Examining Self-Care Among Individuals Employed in Social Work Capacities

Implications for the Profession


  • J. Jay Miller University of Kentucky
  • Joann Lianekhammy
  • Erlene Grise-Owens




Self-Care, social work, wellness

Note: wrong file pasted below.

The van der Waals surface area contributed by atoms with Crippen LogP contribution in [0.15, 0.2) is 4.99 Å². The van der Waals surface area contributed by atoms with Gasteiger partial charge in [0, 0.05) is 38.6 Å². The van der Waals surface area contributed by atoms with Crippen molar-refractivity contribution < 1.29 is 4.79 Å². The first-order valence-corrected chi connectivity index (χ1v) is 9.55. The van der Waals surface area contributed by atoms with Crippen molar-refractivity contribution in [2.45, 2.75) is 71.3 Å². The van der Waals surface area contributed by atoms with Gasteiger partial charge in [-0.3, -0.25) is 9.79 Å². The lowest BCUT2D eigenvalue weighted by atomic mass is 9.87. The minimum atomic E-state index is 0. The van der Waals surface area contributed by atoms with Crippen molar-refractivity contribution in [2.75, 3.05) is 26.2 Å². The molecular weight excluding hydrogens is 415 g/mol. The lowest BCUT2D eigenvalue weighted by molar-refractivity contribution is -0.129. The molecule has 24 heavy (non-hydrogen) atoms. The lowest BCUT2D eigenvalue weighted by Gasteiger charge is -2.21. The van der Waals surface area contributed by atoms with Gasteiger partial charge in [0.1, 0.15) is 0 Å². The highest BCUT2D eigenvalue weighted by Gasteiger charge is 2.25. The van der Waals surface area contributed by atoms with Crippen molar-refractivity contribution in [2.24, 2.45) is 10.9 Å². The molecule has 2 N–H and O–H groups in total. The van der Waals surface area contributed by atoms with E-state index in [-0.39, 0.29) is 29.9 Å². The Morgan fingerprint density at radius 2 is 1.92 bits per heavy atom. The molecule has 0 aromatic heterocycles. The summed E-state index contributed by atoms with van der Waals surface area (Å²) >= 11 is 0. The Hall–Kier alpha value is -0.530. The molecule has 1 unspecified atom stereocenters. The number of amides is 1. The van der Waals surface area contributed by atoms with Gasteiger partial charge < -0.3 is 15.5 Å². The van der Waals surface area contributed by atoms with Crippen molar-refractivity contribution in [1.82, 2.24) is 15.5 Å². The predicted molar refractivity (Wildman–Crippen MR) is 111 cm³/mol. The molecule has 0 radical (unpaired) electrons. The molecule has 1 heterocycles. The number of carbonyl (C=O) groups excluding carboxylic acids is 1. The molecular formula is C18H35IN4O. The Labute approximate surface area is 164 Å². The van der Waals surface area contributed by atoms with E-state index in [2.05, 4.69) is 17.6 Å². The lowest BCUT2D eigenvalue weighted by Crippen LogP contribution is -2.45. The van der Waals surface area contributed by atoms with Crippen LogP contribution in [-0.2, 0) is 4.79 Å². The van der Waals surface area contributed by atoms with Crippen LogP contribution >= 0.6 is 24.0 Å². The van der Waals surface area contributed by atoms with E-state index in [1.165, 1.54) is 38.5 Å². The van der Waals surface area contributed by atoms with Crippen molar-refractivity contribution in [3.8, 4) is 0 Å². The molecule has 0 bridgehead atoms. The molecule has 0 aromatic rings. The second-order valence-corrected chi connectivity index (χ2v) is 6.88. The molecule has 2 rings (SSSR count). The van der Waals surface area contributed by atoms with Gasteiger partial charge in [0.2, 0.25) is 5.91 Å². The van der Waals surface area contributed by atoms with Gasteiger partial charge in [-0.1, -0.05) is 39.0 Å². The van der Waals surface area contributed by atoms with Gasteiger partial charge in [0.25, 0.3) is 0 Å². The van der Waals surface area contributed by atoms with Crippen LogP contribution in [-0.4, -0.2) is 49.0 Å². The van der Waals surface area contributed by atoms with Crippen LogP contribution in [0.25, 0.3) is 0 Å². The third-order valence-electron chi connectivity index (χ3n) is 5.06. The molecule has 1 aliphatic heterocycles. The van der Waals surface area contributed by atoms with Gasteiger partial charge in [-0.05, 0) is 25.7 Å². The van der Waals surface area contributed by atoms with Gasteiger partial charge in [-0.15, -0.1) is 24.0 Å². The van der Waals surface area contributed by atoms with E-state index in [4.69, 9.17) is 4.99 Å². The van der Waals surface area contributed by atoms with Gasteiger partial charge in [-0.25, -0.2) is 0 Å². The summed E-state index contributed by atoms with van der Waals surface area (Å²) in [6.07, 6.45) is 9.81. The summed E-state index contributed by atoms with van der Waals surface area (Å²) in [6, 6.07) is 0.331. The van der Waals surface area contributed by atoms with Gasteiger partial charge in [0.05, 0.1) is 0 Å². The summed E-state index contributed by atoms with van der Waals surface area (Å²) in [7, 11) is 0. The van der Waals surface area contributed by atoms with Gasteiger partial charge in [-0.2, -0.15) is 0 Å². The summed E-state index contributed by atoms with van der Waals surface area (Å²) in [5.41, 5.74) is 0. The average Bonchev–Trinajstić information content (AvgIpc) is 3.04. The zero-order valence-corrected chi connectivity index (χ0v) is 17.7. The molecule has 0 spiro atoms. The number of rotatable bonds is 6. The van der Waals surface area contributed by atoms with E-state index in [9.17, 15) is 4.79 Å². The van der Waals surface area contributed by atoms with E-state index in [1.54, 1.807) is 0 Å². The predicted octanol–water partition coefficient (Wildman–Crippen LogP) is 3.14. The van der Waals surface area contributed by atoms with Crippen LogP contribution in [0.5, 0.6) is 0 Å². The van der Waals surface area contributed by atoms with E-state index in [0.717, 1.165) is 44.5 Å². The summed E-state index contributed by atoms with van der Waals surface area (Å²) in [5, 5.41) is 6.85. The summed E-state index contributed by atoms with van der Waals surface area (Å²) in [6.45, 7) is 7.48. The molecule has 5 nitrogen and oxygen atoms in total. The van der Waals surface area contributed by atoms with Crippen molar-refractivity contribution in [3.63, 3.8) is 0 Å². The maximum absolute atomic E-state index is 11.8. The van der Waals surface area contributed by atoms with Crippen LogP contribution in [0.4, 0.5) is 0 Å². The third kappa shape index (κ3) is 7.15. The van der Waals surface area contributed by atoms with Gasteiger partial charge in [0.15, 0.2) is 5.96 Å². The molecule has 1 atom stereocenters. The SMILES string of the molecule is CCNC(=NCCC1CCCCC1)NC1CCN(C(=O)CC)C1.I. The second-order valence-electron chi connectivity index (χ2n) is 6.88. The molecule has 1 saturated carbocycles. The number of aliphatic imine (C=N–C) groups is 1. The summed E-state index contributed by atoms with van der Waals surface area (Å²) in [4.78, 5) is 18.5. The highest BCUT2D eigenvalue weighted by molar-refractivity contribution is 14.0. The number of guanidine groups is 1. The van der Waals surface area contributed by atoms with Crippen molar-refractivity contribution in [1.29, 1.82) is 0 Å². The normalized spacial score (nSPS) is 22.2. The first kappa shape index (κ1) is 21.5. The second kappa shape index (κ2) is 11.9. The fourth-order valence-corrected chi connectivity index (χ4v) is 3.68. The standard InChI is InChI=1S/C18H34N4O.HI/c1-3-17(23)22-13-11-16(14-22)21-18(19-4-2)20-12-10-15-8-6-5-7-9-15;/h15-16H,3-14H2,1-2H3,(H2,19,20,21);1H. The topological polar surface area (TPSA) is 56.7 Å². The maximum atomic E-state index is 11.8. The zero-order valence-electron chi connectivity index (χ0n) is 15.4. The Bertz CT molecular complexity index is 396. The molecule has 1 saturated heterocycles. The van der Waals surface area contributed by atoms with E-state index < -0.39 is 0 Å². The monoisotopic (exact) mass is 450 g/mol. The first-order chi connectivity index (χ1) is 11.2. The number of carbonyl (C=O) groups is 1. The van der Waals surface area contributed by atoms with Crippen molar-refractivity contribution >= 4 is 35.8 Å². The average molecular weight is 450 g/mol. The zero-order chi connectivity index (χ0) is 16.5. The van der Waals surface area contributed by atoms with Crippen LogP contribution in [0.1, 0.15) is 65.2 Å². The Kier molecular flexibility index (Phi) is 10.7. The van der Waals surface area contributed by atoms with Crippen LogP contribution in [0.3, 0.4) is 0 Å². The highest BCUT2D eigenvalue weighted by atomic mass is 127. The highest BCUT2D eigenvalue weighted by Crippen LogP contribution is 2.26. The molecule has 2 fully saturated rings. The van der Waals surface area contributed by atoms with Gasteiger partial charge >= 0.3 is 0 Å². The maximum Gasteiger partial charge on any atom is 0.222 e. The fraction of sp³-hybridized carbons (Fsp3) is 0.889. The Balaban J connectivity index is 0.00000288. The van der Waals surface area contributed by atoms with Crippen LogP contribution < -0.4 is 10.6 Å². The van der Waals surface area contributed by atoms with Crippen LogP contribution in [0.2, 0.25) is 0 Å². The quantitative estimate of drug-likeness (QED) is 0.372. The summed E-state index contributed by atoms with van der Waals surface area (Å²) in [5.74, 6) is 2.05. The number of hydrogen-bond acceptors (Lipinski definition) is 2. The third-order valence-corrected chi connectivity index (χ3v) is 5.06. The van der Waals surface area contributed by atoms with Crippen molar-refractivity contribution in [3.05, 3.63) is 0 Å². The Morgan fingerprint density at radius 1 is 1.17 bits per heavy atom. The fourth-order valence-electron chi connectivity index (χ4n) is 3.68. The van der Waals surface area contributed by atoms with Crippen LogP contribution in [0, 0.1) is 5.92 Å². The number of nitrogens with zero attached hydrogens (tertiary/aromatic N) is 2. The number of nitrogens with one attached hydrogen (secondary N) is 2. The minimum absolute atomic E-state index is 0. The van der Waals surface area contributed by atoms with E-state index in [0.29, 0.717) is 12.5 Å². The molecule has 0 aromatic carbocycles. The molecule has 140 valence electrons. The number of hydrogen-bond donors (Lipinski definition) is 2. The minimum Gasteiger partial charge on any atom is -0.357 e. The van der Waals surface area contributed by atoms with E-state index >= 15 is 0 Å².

Increasingly, the social work profession recognizes the need for more attention to self-care. Concomitantly, this growing awareness and ethical commitment is fostering a burgeoning self-care movement. However, despite recognition about the importance of self-care, there is a paucity of research that explicitly examines self-care practices among social workers. This cross-sectional study examined the self-care practices of individuals employed in social work capacities (n=1,011) in one southeastern state in the United States. Findings suggest that participants in the sample engaged in personal and professional self-care practices only moderately. Further, data suggest significant group differences in the practice of self-care, by relationship status, educational attainment, health status, and current financial situation, respectively. Overall, results indicate self-care as a potential area of improvement for participants in this study, in general, and perhaps for individuals employed in social work contexts, more generally.


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